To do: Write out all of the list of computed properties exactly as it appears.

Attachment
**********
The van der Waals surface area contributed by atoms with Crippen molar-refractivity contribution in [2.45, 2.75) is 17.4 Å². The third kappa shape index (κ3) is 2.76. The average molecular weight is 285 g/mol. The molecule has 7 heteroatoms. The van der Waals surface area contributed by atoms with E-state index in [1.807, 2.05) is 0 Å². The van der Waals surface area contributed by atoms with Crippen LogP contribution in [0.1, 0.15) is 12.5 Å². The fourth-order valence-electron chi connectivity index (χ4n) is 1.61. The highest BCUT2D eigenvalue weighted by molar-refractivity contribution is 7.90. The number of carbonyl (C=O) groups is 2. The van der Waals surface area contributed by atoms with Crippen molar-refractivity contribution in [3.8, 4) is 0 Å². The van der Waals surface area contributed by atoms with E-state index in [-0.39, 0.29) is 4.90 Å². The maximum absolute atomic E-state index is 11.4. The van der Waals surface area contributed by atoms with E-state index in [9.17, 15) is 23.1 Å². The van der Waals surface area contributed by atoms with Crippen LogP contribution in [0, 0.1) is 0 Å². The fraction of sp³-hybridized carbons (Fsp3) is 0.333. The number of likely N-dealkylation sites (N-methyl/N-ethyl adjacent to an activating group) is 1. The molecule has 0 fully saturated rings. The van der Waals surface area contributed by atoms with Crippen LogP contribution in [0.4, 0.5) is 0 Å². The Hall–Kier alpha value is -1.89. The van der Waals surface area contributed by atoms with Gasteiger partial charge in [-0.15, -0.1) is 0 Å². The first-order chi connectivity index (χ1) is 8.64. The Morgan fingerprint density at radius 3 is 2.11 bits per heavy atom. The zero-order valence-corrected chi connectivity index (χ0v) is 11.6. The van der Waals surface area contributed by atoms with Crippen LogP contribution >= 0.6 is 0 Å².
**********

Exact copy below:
The van der Waals surface area contributed by atoms with Crippen molar-refractivity contribution in [2.45, 2.75) is 17.4 Å². The third kappa shape index (κ3) is 2.76. The average molecular weight is 285 g/mol. The molecule has 7 heteroatoms. The van der Waals surface area contributed by atoms with E-state index in [1.807, 2.05) is 0 Å². The van der Waals surface area contributed by atoms with Crippen LogP contribution in [0.1, 0.15) is 12.5 Å². The fourth-order valence-electron chi connectivity index (χ4n) is 1.61. The highest BCUT2D eigenvalue weighted by molar-refractivity contribution is 7.90. The number of carbonyl (C=O) groups is 2. The van der Waals surface area contributed by atoms with Crippen molar-refractivity contribution in [3.8, 4) is 0 Å². The van der Waals surface area contributed by atoms with E-state index in [-0.39, 0.29) is 4.90 Å². The maximum absolute atomic E-state index is 11.4. The van der Waals surface area contributed by atoms with E-state index in [9.17, 15) is 23.1 Å². The van der Waals surface area contributed by atoms with Crippen LogP contribution in [0, 0.1) is 0 Å². The fraction of sp³-hybridized carbons (Fsp3) is 0.333. The number of likely N-dealkylation sites (N-methyl/N-ethyl adjacent to an activating group) is 1. The molecule has 0 fully saturated rings. The van der Waals surface area contributed by atoms with Crippen LogP contribution in [0.4, 0.5) is 0 Å². The Hall–Kier alpha value is -1.89. The van der Waals surface area contributed by atoms with Gasteiger partial charge in [-0.15, -0.1) is 0 Å². The first-order chi connectivity index (χ1) is 8.64. The Morgan fingerprint density at radius 3 is 2.11 bits per heavy atom. The zero-order valence-corrected chi connectivity index (χ0v) is 11.6. The van der Waals surface area contributed by atoms with Crippen LogP contribution >= 0.6 is 0 Å².